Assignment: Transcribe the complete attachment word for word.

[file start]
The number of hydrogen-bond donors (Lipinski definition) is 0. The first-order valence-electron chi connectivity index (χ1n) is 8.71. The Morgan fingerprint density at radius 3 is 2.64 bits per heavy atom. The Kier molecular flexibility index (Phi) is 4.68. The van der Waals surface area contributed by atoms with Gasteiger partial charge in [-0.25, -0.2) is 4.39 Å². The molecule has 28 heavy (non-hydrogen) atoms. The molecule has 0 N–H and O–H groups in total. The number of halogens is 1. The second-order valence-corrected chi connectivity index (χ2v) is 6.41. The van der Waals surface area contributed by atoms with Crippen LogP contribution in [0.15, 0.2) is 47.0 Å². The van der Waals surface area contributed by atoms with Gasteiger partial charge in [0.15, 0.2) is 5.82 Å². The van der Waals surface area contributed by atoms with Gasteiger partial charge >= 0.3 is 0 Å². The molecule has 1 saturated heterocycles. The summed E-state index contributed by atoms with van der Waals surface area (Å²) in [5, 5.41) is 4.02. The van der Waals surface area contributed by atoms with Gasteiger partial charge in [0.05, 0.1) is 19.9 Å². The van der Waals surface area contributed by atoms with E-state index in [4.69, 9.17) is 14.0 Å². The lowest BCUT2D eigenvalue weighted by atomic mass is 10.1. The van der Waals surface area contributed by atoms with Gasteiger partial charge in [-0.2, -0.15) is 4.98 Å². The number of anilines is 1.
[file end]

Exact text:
The number of hydrogen-bond donors (Lipinski definition) is 0. The first-order valence-electron chi connectivity index (χ1n) is 8.71. The Morgan fingerprint density at radius 3 is 2.64 bits per heavy atom. The Kier molecular flexibility index (Phi) is 4.68. The van der Waals surface area contributed by atoms with Gasteiger partial charge in [-0.25, -0.2) is 4.39 Å². The molecule has 28 heavy (non-hydrogen) atoms. The molecule has 0 N–H and O–H groups in total. The number of halogens is 1. The second-order valence-corrected chi connectivity index (χ2v) is 6.41. The van der Waals surface area contributed by atoms with Crippen LogP contribution in [0.15, 0.2) is 47.0 Å². The van der Waals surface area contributed by atoms with Gasteiger partial charge in [0.15, 0.2) is 5.82 Å². The van der Waals surface area contributed by atoms with Gasteiger partial charge >= 0.3 is 0 Å². The molecule has 1 saturated heterocycles. The summed E-state index contributed by atoms with van der Waals surface area (Å²) in [5, 5.41) is 4.02. The van der Waals surface area contributed by atoms with Gasteiger partial charge in [0.05, 0.1) is 19.9 Å². The van der Waals surface area contributed by atoms with E-state index in [4.69, 9.17) is 14.0 Å². The lowest BCUT2D eigenvalue weighted by atomic mass is 10.1. The van der Waals surface area contributed by atoms with Gasteiger partial charge in [-0.2, -0.15) is 4.98 Å². The number of anilines is 1.